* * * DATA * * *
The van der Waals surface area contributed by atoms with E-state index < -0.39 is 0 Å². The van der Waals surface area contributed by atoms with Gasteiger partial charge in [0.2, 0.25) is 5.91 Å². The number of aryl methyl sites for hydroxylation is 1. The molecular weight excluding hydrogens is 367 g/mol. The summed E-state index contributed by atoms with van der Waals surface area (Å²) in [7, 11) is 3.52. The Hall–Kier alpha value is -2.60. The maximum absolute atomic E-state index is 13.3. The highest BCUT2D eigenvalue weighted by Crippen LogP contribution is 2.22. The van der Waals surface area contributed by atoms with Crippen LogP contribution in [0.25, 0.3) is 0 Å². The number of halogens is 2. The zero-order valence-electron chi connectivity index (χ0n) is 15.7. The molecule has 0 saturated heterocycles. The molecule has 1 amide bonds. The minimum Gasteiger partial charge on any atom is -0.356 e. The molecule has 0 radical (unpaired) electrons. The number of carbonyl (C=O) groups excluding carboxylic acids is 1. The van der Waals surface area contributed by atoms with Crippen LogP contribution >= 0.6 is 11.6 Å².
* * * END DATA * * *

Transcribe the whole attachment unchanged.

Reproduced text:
The van der Waals surface area contributed by atoms with E-state index < -0.39 is 0 Å². The van der Waals surface area contributed by atoms with Gasteiger partial charge in [0.2, 0.25) is 5.91 Å². The number of aryl methyl sites for hydroxylation is 1. The molecular weight excluding hydrogens is 367 g/mol. The summed E-state index contributed by atoms with van der Waals surface area (Å²) in [7, 11) is 3.52. The Hall–Kier alpha value is -2.60. The maximum absolute atomic E-state index is 13.3. The highest BCUT2D eigenvalue weighted by Crippen LogP contribution is 2.22. The van der Waals surface area contributed by atoms with Crippen LogP contribution in [0.25, 0.3) is 0 Å². The number of halogens is 2. The zero-order valence-electron chi connectivity index (χ0n) is 15.7. The molecule has 0 saturated heterocycles. The molecule has 1 amide bonds. The minimum Gasteiger partial charge on any atom is -0.356 e. The molecule has 0 radical (unpaired) electrons. The number of carbonyl (C=O) groups excluding carboxylic acids is 1. The van der Waals surface area contributed by atoms with Crippen LogP contribution >= 0.6 is 11.6 Å².